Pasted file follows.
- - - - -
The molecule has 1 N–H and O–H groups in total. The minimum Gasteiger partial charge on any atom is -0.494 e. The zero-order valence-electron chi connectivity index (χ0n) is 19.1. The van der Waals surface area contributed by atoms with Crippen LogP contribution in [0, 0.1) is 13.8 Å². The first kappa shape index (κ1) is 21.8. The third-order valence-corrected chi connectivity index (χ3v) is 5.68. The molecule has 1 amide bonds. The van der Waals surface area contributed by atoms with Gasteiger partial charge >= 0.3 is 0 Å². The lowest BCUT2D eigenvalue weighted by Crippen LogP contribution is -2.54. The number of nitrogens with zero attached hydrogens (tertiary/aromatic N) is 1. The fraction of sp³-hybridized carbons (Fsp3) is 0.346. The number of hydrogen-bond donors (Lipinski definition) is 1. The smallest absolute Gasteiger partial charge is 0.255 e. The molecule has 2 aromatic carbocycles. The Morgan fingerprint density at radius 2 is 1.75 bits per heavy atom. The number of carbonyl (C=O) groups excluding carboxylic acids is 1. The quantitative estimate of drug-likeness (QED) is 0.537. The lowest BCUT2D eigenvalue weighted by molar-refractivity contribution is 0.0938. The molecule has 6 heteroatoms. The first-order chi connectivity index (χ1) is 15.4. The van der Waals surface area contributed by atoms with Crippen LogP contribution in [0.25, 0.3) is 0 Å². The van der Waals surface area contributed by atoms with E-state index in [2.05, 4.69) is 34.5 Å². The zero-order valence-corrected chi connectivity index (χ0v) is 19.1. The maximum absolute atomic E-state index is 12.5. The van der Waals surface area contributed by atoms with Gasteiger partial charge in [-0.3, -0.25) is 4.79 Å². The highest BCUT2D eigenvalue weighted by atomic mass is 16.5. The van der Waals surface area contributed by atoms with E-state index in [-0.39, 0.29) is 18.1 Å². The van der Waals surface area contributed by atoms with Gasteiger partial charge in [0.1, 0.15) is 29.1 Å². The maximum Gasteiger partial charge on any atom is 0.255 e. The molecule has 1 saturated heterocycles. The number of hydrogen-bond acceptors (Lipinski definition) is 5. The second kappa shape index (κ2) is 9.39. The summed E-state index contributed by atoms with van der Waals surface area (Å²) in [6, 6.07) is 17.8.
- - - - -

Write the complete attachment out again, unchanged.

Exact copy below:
The molecule has 1 N–H and O–H groups in total. The minimum Gasteiger partial charge on any atom is -0.494 e. The zero-order valence-electron chi connectivity index (χ0n) is 19.1. The van der Waals surface area contributed by atoms with Crippen LogP contribution in [0, 0.1) is 13.8 Å². The first kappa shape index (κ1) is 21.8. The third-order valence-corrected chi connectivity index (χ3v) is 5.68. The molecule has 1 amide bonds. The van der Waals surface area contributed by atoms with Gasteiger partial charge >= 0.3 is 0 Å². The lowest BCUT2D eigenvalue weighted by Crippen LogP contribution is -2.54. The number of nitrogens with zero attached hydrogens (tertiary/aromatic N) is 1. The fraction of sp³-hybridized carbons (Fsp3) is 0.346. The number of hydrogen-bond donors (Lipinski definition) is 1. The smallest absolute Gasteiger partial charge is 0.255 e. The molecule has 2 aromatic carbocycles. The Morgan fingerprint density at radius 2 is 1.75 bits per heavy atom. The number of carbonyl (C=O) groups excluding carboxylic acids is 1. The quantitative estimate of drug-likeness (QED) is 0.537. The lowest BCUT2D eigenvalue weighted by molar-refractivity contribution is 0.0938. The molecule has 6 heteroatoms. The first-order chi connectivity index (χ1) is 15.4. The van der Waals surface area contributed by atoms with Crippen LogP contribution in [0.25, 0.3) is 0 Å². The van der Waals surface area contributed by atoms with E-state index in [2.05, 4.69) is 34.5 Å². The zero-order valence-corrected chi connectivity index (χ0v) is 19.1. The maximum absolute atomic E-state index is 12.5. The van der Waals surface area contributed by atoms with Gasteiger partial charge in [-0.3, -0.25) is 4.79 Å². The highest BCUT2D eigenvalue weighted by atomic mass is 16.5. The van der Waals surface area contributed by atoms with E-state index in [-0.39, 0.29) is 18.1 Å². The van der Waals surface area contributed by atoms with Gasteiger partial charge in [0.1, 0.15) is 29.1 Å². The maximum Gasteiger partial charge on any atom is 0.255 e. The molecule has 1 saturated heterocycles. The number of hydrogen-bond acceptors (Lipinski definition) is 5. The second kappa shape index (κ2) is 9.39. The summed E-state index contributed by atoms with van der Waals surface area (Å²) in [6, 6.07) is 17.8.